My teachers had made various comments about how quiet and shy I appeared to be and they observed that I “always had my head in a book”. I underachieved my potential and, “Nicola is a capable girl but must try harder” was the staple phrase on my report cards. Outwardly I appeared to be a happy normal child but inside I was deeply traumatised by a homelife blighted by repeated exposure to domestic violence.
Traumatised children who live with repeated exposure to abuse may not be as apparent as a child who suffers a time specific loss, such as, death of a pet or divorcing grandparents. The problem with this type of chronic trauma is that it is the ‘norm’ for that child and furthermore they may not even realise that they are living in an abusive environment. The author, Dame Jacqueline Wilson has spoken recently about her childhood experiences, “If you’d asked me as I was growing up was I happy, I’d have said yes, and been absolutely certain I was. If I was sometimes nervous or anxious, which I was, I would have thought it was my fault.”
Jacqueline witnessed countless arguments between her two unhappy parents and whilst her father never hit her, her mother slapped her and she lived in constant fear of their raging and verbal abuse.
A traumatised child such as myself may try their best to blend into the background and activities such as reading are perfect ways for a child to escape real life. The problem was I thought that everybody lived like me and indeed in the 1970’s domestic violence was not only prevalent but domestic violence (especially towards men) was the source of great humour. Television and newspaper cartoon strips showed the depiction of violence as an acceptable method of conflict resolution with the rolling pin or frying pan appearing to be the preferred weapon of choice. For me, the classroom was a haven, it was the safest place in the world to be and my teachers (unknown to them) were providing the much needed calm positive role modeling that was sadly lacking in my home life.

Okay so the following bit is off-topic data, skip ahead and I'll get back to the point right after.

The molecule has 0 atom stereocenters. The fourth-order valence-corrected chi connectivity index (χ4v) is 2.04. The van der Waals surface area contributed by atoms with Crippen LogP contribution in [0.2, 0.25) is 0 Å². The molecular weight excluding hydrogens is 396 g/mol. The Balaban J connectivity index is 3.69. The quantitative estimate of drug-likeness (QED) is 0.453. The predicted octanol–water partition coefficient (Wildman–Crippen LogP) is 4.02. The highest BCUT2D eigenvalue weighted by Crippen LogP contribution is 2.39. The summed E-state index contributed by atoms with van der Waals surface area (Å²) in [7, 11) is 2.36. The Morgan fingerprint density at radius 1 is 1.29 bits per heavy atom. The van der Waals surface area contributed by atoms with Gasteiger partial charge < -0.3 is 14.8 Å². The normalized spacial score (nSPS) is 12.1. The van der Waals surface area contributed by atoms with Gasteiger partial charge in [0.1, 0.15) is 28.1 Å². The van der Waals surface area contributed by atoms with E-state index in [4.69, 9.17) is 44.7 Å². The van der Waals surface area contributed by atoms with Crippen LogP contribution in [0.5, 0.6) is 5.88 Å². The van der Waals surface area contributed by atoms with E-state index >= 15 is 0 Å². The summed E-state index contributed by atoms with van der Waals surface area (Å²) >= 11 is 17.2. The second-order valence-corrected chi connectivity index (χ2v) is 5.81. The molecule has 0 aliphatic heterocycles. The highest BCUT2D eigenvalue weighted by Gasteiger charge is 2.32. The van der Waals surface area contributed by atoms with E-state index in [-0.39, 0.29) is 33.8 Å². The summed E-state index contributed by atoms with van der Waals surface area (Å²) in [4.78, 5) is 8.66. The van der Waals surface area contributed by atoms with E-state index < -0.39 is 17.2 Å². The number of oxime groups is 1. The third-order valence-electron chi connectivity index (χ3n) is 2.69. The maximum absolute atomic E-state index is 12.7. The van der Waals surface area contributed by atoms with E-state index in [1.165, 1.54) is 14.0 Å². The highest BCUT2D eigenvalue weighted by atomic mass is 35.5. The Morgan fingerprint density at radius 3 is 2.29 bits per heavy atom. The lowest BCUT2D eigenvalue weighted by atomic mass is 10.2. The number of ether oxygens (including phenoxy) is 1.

Unlike a physical injury such as a broken leg or a grazed knee, mental health issues and broken hearts often exist unseen and unheard and as a consequence have coined the phrase ‘the invisible injury’ Low self-esteem and negative thoughts can often deter a child from reaching out for help and although great steps have been made to empower children such as online support, ‘Childline’ and anti-bullying campaigns, for a child with low self-esteem issues and negative thoughts there exists the distinct possibility that they may not feel worthy enough to reach out and furthermore, they may have learnt not to express how they feel as a survival/coping mechanism. It is helpful for teaching staff to have the mindset that, “it could happen in my classroom” and even if children do not obviously present with behavioural concerns it is better to air on the side of caution and remain vigilant.
In my work as a Certified Grief Recovery Specialist I have learnt that all children are grievers and all children suffer loss of one kind or another. Thank goodness that lots of children live in safe happy homes but even these children will experience loss events at some point. The good news is that the guidance for supporting grievers is the same regardless of the loss event and remember we never compare losses! Grief is felt in the heart and regardless of the loss all grievers grieve 100 percent.
There is no such thing as a half grief.
If you would like to feel more confident about talking to parents and children about loss please get in touch with me email@example.com My courses run regularly at Pownall Hall School or get in touch via my portal page http://www.independentschoolsportal.org/nicola-clifford.html You can find information on availability for your school to participate in my six week `Helping Children Deal With Loss` course in which I can accomodate up to 15 members of staff either in your own setting or here in the beautiful grounds of Pownall Hall School, Cheshire. If you have any comments or questions about this article please leave them in the comments box or hit the `like` button for your feedback is very much appreciated.